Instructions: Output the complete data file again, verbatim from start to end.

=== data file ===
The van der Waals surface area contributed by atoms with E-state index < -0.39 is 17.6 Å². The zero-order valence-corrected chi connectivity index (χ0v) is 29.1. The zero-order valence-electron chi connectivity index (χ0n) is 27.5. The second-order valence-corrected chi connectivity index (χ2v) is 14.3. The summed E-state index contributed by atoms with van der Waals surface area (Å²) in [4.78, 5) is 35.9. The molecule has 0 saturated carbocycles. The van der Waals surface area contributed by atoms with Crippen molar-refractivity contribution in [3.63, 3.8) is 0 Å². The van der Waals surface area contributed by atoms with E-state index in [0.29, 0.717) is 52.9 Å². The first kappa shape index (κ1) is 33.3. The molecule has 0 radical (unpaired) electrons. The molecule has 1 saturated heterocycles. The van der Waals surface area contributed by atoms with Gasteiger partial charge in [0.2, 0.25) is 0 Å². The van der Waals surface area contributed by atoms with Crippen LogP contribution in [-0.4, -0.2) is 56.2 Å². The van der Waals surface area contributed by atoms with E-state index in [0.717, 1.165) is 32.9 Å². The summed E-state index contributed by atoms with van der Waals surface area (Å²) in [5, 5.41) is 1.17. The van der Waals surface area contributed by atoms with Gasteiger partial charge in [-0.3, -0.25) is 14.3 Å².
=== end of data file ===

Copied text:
The van der Waals surface area contributed by atoms with E-state index < -0.39 is 17.6 Å². The zero-order valence-corrected chi connectivity index (χ0v) is 29.1. The zero-order valence-electron chi connectivity index (χ0n) is 27.5. The second-order valence-corrected chi connectivity index (χ2v) is 14.3. The summed E-state index contributed by atoms with van der Waals surface area (Å²) in [4.78, 5) is 35.9. The molecule has 0 saturated carbocycles. The van der Waals surface area contributed by atoms with Crippen molar-refractivity contribution in [3.63, 3.8) is 0 Å². The van der Waals surface area contributed by atoms with E-state index in [0.29, 0.717) is 52.9 Å². The first kappa shape index (κ1) is 33.3. The molecule has 0 radical (unpaired) electrons. The molecule has 1 saturated heterocycles. The van der Waals surface area contributed by atoms with Gasteiger partial charge in [0.2, 0.25) is 0 Å². The van der Waals surface area contributed by atoms with Crippen LogP contribution in [-0.4, -0.2) is 56.2 Å². The van der Waals surface area contributed by atoms with E-state index in [0.717, 1.165) is 32.9 Å². The summed E-state index contributed by atoms with van der Waals surface area (Å²) in [5, 5.41) is 1.17. The van der Waals surface area contributed by atoms with Gasteiger partial charge in [-0.3, -0.25) is 14.3 Å².